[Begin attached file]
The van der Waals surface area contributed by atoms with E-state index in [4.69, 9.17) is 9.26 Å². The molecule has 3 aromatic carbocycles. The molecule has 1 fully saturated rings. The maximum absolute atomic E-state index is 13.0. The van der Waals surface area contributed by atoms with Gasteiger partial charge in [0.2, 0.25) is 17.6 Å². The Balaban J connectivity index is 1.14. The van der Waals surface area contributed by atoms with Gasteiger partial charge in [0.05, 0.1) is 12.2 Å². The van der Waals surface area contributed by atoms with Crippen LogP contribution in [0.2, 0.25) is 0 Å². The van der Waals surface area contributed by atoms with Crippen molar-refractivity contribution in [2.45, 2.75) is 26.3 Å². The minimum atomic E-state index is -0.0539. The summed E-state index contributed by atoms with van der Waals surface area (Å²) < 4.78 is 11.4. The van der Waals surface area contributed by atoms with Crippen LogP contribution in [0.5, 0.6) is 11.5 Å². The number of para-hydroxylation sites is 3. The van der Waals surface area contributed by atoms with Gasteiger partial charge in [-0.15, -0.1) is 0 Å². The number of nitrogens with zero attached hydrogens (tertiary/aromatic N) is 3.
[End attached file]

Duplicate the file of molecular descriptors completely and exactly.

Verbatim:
The van der Waals surface area contributed by atoms with E-state index in [4.69, 9.17) is 9.26 Å². The molecule has 3 aromatic carbocycles. The molecule has 1 fully saturated rings. The maximum absolute atomic E-state index is 13.0. The van der Waals surface area contributed by atoms with Gasteiger partial charge in [0.2, 0.25) is 17.6 Å². The Balaban J connectivity index is 1.14. The van der Waals surface area contributed by atoms with Gasteiger partial charge in [0.05, 0.1) is 12.2 Å². The van der Waals surface area contributed by atoms with Crippen LogP contribution in [0.2, 0.25) is 0 Å². The van der Waals surface area contributed by atoms with Crippen molar-refractivity contribution in [2.45, 2.75) is 26.3 Å². The minimum atomic E-state index is -0.0539. The summed E-state index contributed by atoms with van der Waals surface area (Å²) < 4.78 is 11.4. The van der Waals surface area contributed by atoms with Crippen LogP contribution in [0.5, 0.6) is 11.5 Å². The number of para-hydroxylation sites is 3. The van der Waals surface area contributed by atoms with Gasteiger partial charge in [-0.15, -0.1) is 0 Å². The number of nitrogens with zero attached hydrogens (tertiary/aromatic N) is 3.